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Abstract

▪ Abstract 

The Cordilleran orogen of western North America is a segment of the Circum-Pacific orogenic belt where subduction of oceanic lithosphere has been underway along a great circle of the globe since breakup of the supercontinent Pangea began in Triassic time. Early stages of Cordilleran evolution involved Neoproterozoic rifting of the supercontinent Rodinia to trigger miogeoclinal sedimentation along a passive continental margin until Late Devonian time, and overthrusting of oceanic allochthons across the miogeoclinal belt from Late Devonian to Early Triassic time. Subsequent evolution of the Cordilleran arc-trench system was punctuated by tectonic accretion of intraoceanic island arcs that further expanded the Cordilleran continental margin during mid-Mesozoic time, and later produced a Cretaceous batholith belt along the Cordilleran trend. Cenozoic interaction with intra-Pacific seafloor spreading systems fostered transform faulting along the Cordilleran continental margin and promoted incipient rupture of continental crust within the adjacent continental block.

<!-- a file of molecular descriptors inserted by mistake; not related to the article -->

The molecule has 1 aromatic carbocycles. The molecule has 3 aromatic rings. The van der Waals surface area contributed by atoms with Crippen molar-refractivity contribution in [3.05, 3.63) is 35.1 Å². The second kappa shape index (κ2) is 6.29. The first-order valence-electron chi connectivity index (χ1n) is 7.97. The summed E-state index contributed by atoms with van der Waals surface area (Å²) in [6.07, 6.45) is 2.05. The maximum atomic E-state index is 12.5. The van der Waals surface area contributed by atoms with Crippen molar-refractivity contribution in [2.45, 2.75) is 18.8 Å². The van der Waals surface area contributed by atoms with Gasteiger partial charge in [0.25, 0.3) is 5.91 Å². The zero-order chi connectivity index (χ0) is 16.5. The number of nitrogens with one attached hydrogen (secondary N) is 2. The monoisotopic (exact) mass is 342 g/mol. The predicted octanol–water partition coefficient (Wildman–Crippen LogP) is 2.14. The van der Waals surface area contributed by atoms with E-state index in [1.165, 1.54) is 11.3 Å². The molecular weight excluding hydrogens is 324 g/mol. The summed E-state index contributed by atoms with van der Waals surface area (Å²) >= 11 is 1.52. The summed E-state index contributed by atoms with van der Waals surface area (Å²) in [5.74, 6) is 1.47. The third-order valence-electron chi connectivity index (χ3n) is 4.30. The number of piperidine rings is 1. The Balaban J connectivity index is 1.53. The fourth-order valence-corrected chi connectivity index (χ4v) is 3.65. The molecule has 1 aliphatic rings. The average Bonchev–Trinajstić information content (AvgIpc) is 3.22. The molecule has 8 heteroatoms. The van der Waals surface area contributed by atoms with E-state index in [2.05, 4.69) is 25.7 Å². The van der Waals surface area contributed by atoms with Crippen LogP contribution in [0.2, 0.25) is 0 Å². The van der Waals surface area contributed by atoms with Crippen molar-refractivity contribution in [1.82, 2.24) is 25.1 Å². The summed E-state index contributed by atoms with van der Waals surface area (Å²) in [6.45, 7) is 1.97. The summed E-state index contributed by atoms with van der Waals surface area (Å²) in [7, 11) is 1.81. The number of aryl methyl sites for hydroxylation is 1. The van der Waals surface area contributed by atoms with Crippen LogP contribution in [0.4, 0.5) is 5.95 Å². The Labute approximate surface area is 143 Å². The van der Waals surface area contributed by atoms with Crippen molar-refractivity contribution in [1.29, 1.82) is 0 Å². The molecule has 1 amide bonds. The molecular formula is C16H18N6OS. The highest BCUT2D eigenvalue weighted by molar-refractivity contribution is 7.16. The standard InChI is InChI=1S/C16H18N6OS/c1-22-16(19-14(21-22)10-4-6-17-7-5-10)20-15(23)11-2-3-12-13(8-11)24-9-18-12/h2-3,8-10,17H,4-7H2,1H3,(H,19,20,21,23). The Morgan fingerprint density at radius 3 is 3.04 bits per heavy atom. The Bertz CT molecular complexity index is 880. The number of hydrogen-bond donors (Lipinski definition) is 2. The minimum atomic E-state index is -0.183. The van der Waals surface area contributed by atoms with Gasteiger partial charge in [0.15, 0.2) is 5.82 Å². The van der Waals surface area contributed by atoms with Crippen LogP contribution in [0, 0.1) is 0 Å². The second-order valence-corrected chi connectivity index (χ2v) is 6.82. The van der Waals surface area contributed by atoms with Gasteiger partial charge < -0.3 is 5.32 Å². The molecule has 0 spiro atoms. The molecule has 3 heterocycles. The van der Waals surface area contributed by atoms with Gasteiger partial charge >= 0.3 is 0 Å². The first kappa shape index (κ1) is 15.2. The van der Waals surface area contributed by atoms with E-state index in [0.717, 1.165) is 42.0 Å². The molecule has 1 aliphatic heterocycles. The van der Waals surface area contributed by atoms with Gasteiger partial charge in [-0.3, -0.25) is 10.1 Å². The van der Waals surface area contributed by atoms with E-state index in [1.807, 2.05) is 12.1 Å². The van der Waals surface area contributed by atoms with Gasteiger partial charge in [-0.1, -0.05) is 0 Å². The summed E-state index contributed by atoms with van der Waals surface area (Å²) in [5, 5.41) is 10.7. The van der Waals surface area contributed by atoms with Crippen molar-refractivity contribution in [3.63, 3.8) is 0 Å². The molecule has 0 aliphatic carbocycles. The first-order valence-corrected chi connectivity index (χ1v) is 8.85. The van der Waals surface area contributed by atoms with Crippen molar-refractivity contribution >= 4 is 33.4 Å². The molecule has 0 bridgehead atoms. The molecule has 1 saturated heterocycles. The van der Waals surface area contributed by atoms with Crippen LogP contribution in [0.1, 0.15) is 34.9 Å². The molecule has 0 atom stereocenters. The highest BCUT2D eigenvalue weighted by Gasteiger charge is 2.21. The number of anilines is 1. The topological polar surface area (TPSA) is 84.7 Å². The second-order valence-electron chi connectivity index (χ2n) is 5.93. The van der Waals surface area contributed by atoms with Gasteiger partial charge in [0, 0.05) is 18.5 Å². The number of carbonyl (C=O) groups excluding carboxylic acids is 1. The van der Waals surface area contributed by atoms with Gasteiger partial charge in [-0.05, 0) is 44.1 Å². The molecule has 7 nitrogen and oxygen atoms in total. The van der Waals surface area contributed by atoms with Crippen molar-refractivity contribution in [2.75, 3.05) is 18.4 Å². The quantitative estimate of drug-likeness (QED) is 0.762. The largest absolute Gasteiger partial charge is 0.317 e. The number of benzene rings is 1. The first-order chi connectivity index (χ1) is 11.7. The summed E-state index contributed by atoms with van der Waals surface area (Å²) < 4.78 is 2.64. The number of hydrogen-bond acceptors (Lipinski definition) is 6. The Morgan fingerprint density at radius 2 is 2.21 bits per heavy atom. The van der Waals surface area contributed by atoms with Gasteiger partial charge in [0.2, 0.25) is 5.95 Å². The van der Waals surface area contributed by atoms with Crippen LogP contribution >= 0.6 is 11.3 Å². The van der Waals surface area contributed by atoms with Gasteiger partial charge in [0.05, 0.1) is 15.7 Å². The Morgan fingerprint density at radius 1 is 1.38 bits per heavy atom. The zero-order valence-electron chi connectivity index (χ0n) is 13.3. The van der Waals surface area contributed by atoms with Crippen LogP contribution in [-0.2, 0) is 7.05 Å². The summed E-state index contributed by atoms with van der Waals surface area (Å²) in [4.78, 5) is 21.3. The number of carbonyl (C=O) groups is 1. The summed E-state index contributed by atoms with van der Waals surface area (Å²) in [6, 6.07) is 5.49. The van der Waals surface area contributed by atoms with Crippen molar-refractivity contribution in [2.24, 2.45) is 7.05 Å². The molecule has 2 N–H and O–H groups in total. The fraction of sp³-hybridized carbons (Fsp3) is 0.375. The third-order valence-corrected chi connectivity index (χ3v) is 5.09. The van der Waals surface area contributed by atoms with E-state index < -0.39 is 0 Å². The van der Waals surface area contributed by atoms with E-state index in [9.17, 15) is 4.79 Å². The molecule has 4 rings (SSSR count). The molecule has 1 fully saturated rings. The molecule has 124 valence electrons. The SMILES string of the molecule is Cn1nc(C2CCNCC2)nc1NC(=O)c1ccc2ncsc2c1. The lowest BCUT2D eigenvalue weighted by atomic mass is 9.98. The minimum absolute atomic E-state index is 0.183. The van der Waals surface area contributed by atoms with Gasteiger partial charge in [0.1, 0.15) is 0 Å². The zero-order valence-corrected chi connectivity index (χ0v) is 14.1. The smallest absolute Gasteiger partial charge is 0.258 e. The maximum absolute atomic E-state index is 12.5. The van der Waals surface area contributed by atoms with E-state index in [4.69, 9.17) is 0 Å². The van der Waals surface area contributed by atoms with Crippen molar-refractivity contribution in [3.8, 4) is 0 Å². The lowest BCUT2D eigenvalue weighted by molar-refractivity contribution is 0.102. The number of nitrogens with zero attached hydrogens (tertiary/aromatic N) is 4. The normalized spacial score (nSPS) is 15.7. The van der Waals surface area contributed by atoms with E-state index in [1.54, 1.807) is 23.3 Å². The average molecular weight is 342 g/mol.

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/content/journals/10.1146/annurev.earth.32.101802.120257
2004-05-19
2024-04-19
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  • Article Type: Review Article
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